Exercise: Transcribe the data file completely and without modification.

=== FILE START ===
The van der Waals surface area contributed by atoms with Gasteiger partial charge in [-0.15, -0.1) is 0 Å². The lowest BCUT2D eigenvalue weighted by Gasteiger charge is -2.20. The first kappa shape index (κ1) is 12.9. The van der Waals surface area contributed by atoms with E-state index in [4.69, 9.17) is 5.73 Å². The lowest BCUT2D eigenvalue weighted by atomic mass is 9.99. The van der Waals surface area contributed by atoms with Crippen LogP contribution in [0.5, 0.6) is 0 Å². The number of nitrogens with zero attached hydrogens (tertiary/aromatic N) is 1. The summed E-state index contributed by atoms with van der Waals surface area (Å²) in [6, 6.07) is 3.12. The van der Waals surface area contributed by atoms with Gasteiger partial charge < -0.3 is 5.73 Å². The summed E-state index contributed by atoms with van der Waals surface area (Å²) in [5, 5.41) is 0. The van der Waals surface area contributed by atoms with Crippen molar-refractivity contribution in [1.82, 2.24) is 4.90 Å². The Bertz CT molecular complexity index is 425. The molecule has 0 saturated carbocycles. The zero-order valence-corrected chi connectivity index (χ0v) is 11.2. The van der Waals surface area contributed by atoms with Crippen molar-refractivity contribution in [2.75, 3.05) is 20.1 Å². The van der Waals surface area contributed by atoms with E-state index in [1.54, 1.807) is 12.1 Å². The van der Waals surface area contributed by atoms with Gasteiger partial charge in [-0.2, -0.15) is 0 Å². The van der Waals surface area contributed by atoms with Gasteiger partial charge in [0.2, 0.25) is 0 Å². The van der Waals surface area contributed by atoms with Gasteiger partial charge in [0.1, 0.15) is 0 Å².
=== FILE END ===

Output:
The van der Waals surface area contributed by atoms with Gasteiger partial charge in [-0.15, -0.1) is 0 Å². The lowest BCUT2D eigenvalue weighted by Gasteiger charge is -2.20. The first kappa shape index (κ1) is 12.9. The van der Waals surface area contributed by atoms with E-state index in [4.69, 9.17) is 5.73 Å². The lowest BCUT2D eigenvalue weighted by atomic mass is 9.99. The van der Waals surface area contributed by atoms with Crippen LogP contribution in [0.5, 0.6) is 0 Å². The number of nitrogens with zero attached hydrogens (tertiary/aromatic N) is 1. The summed E-state index contributed by atoms with van der Waals surface area (Å²) in [6, 6.07) is 3.12. The van der Waals surface area contributed by atoms with Gasteiger partial charge < -0.3 is 5.73 Å². The summed E-state index contributed by atoms with van der Waals surface area (Å²) in [5, 5.41) is 0. The van der Waals surface area contributed by atoms with Crippen molar-refractivity contribution in [1.82, 2.24) is 4.90 Å². The Bertz CT molecular complexity index is 425. The molecule has 0 saturated carbocycles. The zero-order valence-corrected chi connectivity index (χ0v) is 11.2. The van der Waals surface area contributed by atoms with Crippen molar-refractivity contribution in [2.75, 3.05) is 20.1 Å². The van der Waals surface area contributed by atoms with E-state index in [1.54, 1.807) is 12.1 Å². The van der Waals surface area contributed by atoms with Gasteiger partial charge in [-0.2, -0.15) is 0 Å². The van der Waals surface area contributed by atoms with Gasteiger partial charge in [0.2, 0.25) is 0 Å². The van der Waals surface area contributed by atoms with Gasteiger partial charge in [0.1, 0.15) is 0 Å².